During the seventeen years Irving spent living and writing in Europe (1815-1832), he served in the diplomatic corps in London as secretary to the American Legation to the Court of St. James, as well as attempting to save his family's export business in Liverpool. When he returned to new York in 1832, he wondered how he might be received by his countrymen after such a long absence. He need not have worried, because New York greeted him with a huge testimonial dinner at which he was the toast of the town.

Wishing to get back in touch with his own country, Irving joined a U.S. Army expedition to the West, travelling to what was then the Oklahoma Territory. From this adventure flowed A Tour on the Prairies (1835) in which he described riding after a heard of Buffalo and downing one with a single shot. His friendship with John Jacob Astor led to the publication of Astoria (1836), a history of Astor's fur-trading adventures in the Pacific Northwest.

Having lived out of a suitcase for most of his adult life, Washington Irving longed for a place he could truly call home. In 1835 he returned to the area he had made famous in "The Legend of Sleepy Hollow" and purchased a small Dutch farmhouse beside the Hudson River in Tarrytown, New York. The stone cottage, built during the eighteenth century, was a rectangular, box-like structure with a pitched roof. Assisted by his neighbor, landscape painter George Harvey, Irving created a romantic retreat he lovingly called "Sunnyside," adding Dutch stepped gables of the type he had known as boy in Manhattan and weathervanes from old buildings in New York and Albany. Harvey had made a watercolor of the original house in 1835, which he called The Old Cottage Taken Previous to Improvement. In 1837 he did another watercolor, with subsequent lithograph, which he called The Van Tassel House - The Residence of Washington Irving. In it the house has the true romantic look with which it has since been associated. In 1847, ten years after the completion of the first remodeling of Sunnyside, he added a tower that allowed more space. Called the "Pagoda" by his friends, its design source lay in the Spanish monastery towers quite familiar to Irving from his years in Spain.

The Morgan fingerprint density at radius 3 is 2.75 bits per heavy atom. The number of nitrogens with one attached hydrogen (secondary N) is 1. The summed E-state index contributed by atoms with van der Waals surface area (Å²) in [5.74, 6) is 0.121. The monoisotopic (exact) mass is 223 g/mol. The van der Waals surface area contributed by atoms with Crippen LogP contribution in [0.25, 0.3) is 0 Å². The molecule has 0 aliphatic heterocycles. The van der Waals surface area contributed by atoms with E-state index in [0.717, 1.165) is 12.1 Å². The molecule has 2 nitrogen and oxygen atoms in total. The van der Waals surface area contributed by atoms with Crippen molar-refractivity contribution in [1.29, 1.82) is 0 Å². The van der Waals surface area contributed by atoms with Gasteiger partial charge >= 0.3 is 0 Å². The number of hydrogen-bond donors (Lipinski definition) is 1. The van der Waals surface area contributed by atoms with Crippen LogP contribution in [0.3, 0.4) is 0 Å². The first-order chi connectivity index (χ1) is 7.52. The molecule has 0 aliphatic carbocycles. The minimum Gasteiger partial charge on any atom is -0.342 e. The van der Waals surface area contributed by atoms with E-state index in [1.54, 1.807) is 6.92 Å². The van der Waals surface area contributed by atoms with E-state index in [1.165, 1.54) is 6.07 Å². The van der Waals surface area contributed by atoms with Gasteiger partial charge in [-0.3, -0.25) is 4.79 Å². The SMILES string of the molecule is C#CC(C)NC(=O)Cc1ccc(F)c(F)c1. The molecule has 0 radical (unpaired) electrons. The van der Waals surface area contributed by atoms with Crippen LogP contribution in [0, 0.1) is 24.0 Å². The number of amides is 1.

Irving was enticed away from the comforts and delights of his "snuggery" when in 1842 President John Tyler appointed him Envoy Extraordinary and Minister Plenipotentiary to the Court of Queen Isabella II of Spain. He served in this post with distinction for four years, sending entertaining dispatches home to Secretary of State Daniel Webster.

The last decade of Washington Irving's life was devoted to what he considered his greatest triumph, a five-volume biography of George Washington. The Life of George Washington (1855-1859) stood well into this century as the definitive work on this nation's first president.

Although Irving was a bachelor, he had several relatives living with him and frequent guests kept Sunnyside filled to capacity. His personal and literary popularity drew a steady stream of visitors to Sunnyside, who came just to shake his hand or spend a few minutes in conversation. By the time he died on November 28, 1859, both the man and his house had become national icons.

Many who visited Sunnyside wrote their impressions or sketched the property, including Irving's neighbor Evie A. Todd, artist Benson Lossing, and illustrator Felix O.C. Darley. This extremely valuable source material has been used to document room treatment and placement of individual objects within the house, as well as providing guidance for landscape design.